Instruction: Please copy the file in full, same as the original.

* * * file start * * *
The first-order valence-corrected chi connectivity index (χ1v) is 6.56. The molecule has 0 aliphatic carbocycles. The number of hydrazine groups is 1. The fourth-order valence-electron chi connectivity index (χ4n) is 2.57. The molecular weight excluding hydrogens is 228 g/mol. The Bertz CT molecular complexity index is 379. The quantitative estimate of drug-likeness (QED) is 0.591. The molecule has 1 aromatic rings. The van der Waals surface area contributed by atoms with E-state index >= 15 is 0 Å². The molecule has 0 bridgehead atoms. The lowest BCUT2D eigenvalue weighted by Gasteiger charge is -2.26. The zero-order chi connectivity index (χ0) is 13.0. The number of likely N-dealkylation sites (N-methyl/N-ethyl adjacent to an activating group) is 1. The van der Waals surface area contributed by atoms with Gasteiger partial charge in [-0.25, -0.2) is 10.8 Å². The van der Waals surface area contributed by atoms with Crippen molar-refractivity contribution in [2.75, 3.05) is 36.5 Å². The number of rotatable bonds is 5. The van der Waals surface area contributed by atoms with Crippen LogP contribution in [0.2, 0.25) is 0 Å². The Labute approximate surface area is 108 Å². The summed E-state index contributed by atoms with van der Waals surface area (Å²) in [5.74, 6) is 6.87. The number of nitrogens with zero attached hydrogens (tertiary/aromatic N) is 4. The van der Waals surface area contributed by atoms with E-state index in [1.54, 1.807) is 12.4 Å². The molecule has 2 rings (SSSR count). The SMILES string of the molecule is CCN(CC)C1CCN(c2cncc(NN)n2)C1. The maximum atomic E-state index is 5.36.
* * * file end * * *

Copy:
The first-order valence-corrected chi connectivity index (χ1v) is 6.56. The molecule has 0 aliphatic carbocycles. The number of hydrazine groups is 1. The fourth-order valence-electron chi connectivity index (χ4n) is 2.57. The molecular weight excluding hydrogens is 228 g/mol. The Bertz CT molecular complexity index is 379. The quantitative estimate of drug-likeness (QED) is 0.591. The molecule has 1 aromatic rings. The van der Waals surface area contributed by atoms with E-state index >= 15 is 0 Å². The molecule has 0 bridgehead atoms. The lowest BCUT2D eigenvalue weighted by Gasteiger charge is -2.26. The zero-order chi connectivity index (χ0) is 13.0. The number of likely N-dealkylation sites (N-methyl/N-ethyl adjacent to an activating group) is 1. The van der Waals surface area contributed by atoms with Gasteiger partial charge in [-0.25, -0.2) is 10.8 Å². The van der Waals surface area contributed by atoms with Crippen molar-refractivity contribution in [2.75, 3.05) is 36.5 Å². The number of rotatable bonds is 5. The van der Waals surface area contributed by atoms with Crippen LogP contribution in [0.2, 0.25) is 0 Å². The Labute approximate surface area is 108 Å². The summed E-state index contributed by atoms with van der Waals surface area (Å²) in [5.74, 6) is 6.87. The number of nitrogens with zero attached hydrogens (tertiary/aromatic N) is 4. The van der Waals surface area contributed by atoms with E-state index in [1.54, 1.807) is 12.4 Å². The molecule has 2 rings (SSSR count). The SMILES string of the molecule is CCN(CC)C1CCN(c2cncc(NN)n2)C1. The maximum atomic E-state index is 5.36.